Why Do Bad Things Happen To Good People? (Job 38:1-11)

Text:  Job 38:1-11

The Book of Job is a very misunderstood piece of literature. Most people recognize the question posed by Job, but not the answer. The question is this: Why do good people suffer? In other words, why does a good and loving and all-powerful God allow tragedies to happen to innocent people? Job lost all his cattle, donkeys, camels, and sheep. Many of his servants were killed. Most devastatingly, his three daughters and seven sons were all killed at once. Later Job was struck with painful boils from head to toe. He was in constant agony. Why did all that happen to Job? Why should he suffer when many wicked men were far worthier to suffer than he?  Do you hear the injustice? 

We can add our own modern tragedies. Why do our loved ones take ill and suffer and die, when they are not wicked people? Why did hundreds of innocent people die in the tragedy of 9/11?  Why did people die due to the natural disaster of Hurricane Katrina?  Many people have tried to pose answers to this question.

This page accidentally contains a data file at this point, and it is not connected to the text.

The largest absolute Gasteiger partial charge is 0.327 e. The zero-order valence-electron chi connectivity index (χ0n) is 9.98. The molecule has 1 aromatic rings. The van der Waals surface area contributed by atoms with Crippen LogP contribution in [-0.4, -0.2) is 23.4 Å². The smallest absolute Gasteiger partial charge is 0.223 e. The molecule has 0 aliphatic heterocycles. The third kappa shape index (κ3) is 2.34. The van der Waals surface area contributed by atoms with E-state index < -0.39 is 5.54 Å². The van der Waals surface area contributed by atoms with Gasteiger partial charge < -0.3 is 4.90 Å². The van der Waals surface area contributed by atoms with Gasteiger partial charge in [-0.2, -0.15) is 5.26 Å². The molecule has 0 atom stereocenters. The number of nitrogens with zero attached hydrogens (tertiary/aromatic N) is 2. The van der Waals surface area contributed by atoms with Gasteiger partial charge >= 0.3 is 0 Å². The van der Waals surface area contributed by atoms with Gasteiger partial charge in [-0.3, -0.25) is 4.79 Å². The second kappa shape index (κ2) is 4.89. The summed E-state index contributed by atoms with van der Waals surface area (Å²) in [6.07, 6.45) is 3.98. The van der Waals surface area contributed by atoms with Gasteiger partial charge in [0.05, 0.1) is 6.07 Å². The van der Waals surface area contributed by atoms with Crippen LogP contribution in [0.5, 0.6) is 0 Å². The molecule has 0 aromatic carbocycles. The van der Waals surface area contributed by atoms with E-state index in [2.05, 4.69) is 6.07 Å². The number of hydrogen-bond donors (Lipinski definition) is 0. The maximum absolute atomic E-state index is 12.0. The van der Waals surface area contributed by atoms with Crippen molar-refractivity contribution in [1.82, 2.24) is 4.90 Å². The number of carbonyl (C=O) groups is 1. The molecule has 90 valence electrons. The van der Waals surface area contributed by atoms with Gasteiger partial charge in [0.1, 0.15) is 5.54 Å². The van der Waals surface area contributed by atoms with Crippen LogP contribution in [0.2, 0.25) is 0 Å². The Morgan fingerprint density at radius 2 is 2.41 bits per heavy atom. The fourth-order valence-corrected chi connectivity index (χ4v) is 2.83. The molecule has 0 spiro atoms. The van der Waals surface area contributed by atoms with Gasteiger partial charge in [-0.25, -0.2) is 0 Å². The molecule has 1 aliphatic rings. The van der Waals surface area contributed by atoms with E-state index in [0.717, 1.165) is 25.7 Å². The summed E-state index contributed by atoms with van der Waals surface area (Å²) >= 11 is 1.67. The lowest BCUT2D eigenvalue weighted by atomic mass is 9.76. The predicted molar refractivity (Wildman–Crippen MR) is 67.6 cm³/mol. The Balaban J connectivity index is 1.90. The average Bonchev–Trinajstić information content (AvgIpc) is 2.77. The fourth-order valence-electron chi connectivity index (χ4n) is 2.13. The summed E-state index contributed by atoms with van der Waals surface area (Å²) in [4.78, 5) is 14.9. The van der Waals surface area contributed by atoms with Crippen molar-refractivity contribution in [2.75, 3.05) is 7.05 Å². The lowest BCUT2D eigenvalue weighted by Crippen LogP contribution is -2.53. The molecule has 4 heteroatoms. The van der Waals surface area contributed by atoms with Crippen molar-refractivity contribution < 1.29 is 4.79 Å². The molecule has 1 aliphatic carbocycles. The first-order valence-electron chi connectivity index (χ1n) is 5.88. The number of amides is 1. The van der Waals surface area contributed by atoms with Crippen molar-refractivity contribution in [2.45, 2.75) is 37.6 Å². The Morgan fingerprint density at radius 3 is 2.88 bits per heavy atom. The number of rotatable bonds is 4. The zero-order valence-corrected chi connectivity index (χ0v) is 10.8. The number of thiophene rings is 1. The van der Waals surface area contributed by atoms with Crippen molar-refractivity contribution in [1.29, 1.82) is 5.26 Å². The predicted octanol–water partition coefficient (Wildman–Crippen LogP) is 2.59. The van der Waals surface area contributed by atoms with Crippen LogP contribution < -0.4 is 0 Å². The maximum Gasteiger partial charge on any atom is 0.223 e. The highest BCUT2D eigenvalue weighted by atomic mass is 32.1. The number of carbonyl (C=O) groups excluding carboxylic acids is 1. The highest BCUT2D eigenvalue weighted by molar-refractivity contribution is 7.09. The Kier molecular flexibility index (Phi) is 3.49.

For some reason, we believe that it will bring us tremendous comfort if we can only know “why” bad things happen in this life.  Logically, we can rationalize why bad things happen in this life when we make bad decision.  I don’t think that any of us would argue that there is a certain cause and effect that happens in this life.  Obviously excessive amounts of alcohol can lead to liver disease.  Continual use of smoking can lead to lung cancer.  Inhaling and being exposed to asbestos brings about health problems.  Eating lead paint chips also brings about problems.  But what about those situations where there is no explainable reason for something bad that happens?  When these bad things occur we inevitably turn our eyes to the heavens and ask, “Why God? Why?”